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Here’s the Key to Re-Starting Your Career After a Break
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Returning to work after a career break can be intimidating, especially when the field you’re returning to is characterized by constant change like technology and engineering. Perhaps that’s why, out of the 41% of women (more than double the number of men) who’ve quit jobs in the high tech industry, so few return.

Thankfully, some companies — like United Technologies — have recognized the need to bring more women back into the workforce. That’s why its Re-Empower Program was launched at the start of this year, with the aim of helping experienced professionals who’ve taken a career break of at least two years to return to work.

UTC's Re-Empower Program is Hiring! Browse Opportunities.

With access to coaching, mentorship, and relevant work experience, participants in the first cohort’s paid, 16-week program received no shortage of support. Just ask Karen Hooper, a Re-Empower grad who now works full-time at United Technologies as a project engineer.

"Re-entering the workforce in my field of study, and at a level that was comparable to my work experience, was challenging,” Hooper, who’d worked over 15 years in the aerospace world before taking a break after the birth of her twins, said. “Many companies see career breaks as a negative and don’t consider what an individual might have learned during that break to be of much value.”

This was a frustrating misconception to be so regularly up against, she continued, considering she had spent her career break adding to her transferable skills in meaningful ways.

"In my ‘mom role,’ I continued to manage budgets, schedules, and conflict, as well as identify priorities and work with all kinds of people to get tasks completed on time and within budget,” she said. “However, some think technology has passed us by, and that we’ve been out of work too long to catch up or learn anything new.”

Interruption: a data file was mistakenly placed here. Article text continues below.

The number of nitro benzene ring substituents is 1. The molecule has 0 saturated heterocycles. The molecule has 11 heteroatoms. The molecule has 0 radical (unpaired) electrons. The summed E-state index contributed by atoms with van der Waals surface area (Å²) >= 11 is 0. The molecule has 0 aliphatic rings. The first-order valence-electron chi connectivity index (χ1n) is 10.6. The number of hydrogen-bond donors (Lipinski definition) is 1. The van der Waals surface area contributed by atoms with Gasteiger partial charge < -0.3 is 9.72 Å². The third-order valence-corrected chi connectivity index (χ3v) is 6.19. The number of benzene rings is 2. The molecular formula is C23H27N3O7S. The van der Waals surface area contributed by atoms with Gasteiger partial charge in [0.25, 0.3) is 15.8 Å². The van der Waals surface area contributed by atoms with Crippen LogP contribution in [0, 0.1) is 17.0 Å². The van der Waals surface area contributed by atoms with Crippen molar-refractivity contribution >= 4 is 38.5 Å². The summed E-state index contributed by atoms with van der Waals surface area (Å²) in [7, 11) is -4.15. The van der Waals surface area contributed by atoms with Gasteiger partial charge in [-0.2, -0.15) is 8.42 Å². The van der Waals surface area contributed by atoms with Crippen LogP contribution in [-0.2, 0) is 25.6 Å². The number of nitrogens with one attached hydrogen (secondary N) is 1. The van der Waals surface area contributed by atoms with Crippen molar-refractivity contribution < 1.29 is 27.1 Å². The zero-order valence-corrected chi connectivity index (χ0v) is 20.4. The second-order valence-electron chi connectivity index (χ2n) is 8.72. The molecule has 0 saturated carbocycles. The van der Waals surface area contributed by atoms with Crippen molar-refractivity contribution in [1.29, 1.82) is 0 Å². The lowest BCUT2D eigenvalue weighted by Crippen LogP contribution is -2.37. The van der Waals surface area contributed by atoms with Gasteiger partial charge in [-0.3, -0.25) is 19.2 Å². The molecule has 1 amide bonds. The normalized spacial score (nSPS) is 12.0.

United Technologies, however, saw the situation differently. After being hired into the Re-Empower cohort, Hooper was given the resources needed to ease her transition while enlisting the unique perspectives she brings to table.

"Our managers were hand-picked because of their reputations for being excellent managers,” she explained. “Peer and technical buddies were also identified, and I loved having a ‘go-to person.’ It made me feel that I wasn’t always bothering someone.”

Outside of United Technologies leaders, Hooper felt similarly supported by her cohort members, as well, which consisted of five other women and two men (because, as Hooper noted, “women aren’t the only ones who take career breaks”).

"It can be a bit lonely starting a new position, especially when you’ve been out of the workforce for awhile,” she said. “You sometimes wonder if you can still do this, and how you’re going to balance work and home responsibilities. But the cohorts all rallied around each other and offered encouragement.”

Sixteen weeks, several learning experiences, and numerous words of encouragement later led to Hooper becoming part of the United Technologies family in a more permanent way: she was made a full-time offer. As explained Jeff Anderson, a United Technologies manager, making the decision to hire Hooper from the Re-Empower cohort was “truly a win-win” for both parties.

"The organization has the opportunity to bring ‘life-experienced’ personnel back into the positions they had experience in prior to leaving the corporate workforce, and the Re-Empower employee is provided an easier transition and the best opportunity for success,” he said.

The process at United Technologies — which, Anderson notes, is a company he loves for its culture of “inclusion and family” — was also seamless. This is partially because the Re-Empower openings were designed to reflect true positions at the company — meaning, the role a participant fills during the program’s duration is the same role that could become a full-time position.

"The process was excellent and very well-organized,” he said. “I will continue to look to the Re-Empower Program for future resource needs.”

As for Hooper, she feels grateful to have landed among such a “great group of people, with a very diversified workforce,” and loves that she gets to “use her brain again” within a space she had years of school and work experience in.

"There will be a learning curve, but that’s true of every new position — so, go for it!” she said. “You have a lot to give.”

Interested in re-joining the workforce in an environment you’ll feel supported in? Check out UTC’s Re-Empower openings today!

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